Paula Cole Jones
A Dialogue On Race And Ethnicity
The goal of ADORE is to create an environment for building community and multicultural competencies through a constructive dialogue on race, ethnicity, identity development and institutional change.
To facilitate an online series of dialogues that encourage listening, sharing stories, and learning how race has and continues to have an impact on individuals, institutions, and communities.
To coach a co-facilitator who can continue to lead the dialogues as an ongoing program in the congregation.
To recommend future ADORE topics.
We, Unitarian Universalists, are called to build the Beloved Community. To do that, UUs must attend to the unfinished business of dismantling racism and oppression in our congregations and Association and with our community partners.
How do we stand in solidarity with the social movements of our times and how do they change us?
We are experiencing an historical shift in social consciousness and institutional responses to the current national and global racially sensitive events such as the Black Lives Matter Movement, systemic inequities as seen in the impact of Covid-19 on people from marginalized groups and front line workers, insurrection and voter suppression, the victimization of people of Asian descent and more.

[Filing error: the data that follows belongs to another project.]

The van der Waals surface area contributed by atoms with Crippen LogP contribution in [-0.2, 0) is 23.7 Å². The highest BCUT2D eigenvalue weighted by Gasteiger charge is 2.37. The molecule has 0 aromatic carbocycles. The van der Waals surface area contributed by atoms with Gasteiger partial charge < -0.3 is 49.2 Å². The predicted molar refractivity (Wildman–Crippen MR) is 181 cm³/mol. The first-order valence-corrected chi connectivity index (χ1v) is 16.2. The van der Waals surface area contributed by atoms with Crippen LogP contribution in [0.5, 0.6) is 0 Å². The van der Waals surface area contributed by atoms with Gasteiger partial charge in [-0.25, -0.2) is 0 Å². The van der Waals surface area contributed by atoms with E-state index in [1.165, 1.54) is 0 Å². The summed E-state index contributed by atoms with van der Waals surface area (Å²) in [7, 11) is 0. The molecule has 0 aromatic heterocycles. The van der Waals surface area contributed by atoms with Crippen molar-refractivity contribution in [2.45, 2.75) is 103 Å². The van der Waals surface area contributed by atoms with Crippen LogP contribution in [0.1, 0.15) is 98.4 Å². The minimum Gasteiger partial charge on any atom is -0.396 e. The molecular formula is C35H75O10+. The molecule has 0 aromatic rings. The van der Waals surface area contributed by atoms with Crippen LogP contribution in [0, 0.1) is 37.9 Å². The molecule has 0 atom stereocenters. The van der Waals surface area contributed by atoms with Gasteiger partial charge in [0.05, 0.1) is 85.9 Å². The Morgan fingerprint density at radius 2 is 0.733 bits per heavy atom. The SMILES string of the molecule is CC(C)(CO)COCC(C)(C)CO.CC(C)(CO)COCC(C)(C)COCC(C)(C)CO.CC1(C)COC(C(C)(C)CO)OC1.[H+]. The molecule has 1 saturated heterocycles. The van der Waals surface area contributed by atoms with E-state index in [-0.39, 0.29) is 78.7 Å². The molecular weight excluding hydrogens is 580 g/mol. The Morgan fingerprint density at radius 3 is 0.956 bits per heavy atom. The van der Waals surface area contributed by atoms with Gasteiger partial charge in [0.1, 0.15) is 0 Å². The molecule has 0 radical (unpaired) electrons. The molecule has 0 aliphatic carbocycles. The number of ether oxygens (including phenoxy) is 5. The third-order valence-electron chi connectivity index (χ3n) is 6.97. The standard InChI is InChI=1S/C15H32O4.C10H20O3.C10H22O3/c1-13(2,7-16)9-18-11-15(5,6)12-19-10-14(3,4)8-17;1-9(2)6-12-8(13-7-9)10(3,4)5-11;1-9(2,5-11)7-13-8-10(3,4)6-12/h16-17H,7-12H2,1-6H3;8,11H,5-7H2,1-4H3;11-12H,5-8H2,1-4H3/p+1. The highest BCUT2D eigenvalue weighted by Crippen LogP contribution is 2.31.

At last year’s General Assembly, the UUA published, Widening the Circle of Concern, a three-year study and recommendations conducted and written by the Commission on Institutional Change that “analyzed structural and systemic racism and white supremacy culture” throughout the Association. The Assembly also passed two important actions calling for solidarity with Indigenous communities and support for defunding the police.
How Does It Work?
We have all been socialized into racialized norms. Everyone has a story. In the larger society people have been too guarded to deal effectively with matters of race. These dialogue sessions will set the tone for participants to share and explore feelings and experiences regarding race and ethnicity in a public forum.
The participants will also engage in ongoing learning and will be exposed to a range of contemporary issues, resources, and each other’s experiences, which helps to build face cultural norms and build new competencies for deeper multicultural engagement.
Using a facilitated dialogue creates a safe space for:
Challenging unexamined norms and assumptions about one’s own or other ethnic groups
Examining the complexity of identity, the intersection of identities and the impact of systemic oppression
Identifying a core group that can initiate or support opportunities to organize for change.
The dialogues are ongoing and they change as we grow and as the community around us changes. The two-hour dialogues are held monthly. The schedule is coordinated with the primary facilitator of your group.